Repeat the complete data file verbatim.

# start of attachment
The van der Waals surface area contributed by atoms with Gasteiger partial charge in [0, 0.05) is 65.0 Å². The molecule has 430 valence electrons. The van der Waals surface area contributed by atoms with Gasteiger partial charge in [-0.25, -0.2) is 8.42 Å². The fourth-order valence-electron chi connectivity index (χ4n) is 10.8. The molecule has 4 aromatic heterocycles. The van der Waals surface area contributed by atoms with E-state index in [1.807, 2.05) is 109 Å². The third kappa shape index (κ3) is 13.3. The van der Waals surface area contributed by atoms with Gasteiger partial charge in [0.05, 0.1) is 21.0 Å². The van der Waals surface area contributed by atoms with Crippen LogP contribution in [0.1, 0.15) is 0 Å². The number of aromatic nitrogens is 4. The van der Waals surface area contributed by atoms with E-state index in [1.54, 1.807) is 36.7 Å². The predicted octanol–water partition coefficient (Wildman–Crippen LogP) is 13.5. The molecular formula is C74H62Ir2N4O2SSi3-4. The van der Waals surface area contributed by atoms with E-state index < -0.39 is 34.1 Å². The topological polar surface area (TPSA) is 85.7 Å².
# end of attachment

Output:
The van der Waals surface area contributed by atoms with Gasteiger partial charge in [0, 0.05) is 65.0 Å². The molecule has 430 valence electrons. The van der Waals surface area contributed by atoms with Gasteiger partial charge in [-0.25, -0.2) is 8.42 Å². The fourth-order valence-electron chi connectivity index (χ4n) is 10.8. The molecule has 4 aromatic heterocycles. The van der Waals surface area contributed by atoms with E-state index in [1.807, 2.05) is 109 Å². The third kappa shape index (κ3) is 13.3. The van der Waals surface area contributed by atoms with Gasteiger partial charge in [0.05, 0.1) is 21.0 Å². The van der Waals surface area contributed by atoms with Crippen LogP contribution in [0.1, 0.15) is 0 Å². The number of aromatic nitrogens is 4. The van der Waals surface area contributed by atoms with E-state index in [1.54, 1.807) is 36.7 Å². The predicted octanol–water partition coefficient (Wildman–Crippen LogP) is 13.5. The molecular formula is C74H62Ir2N4O2SSi3-4. The van der Waals surface area contributed by atoms with E-state index < -0.39 is 34.1 Å². The topological polar surface area (TPSA) is 85.7 Å².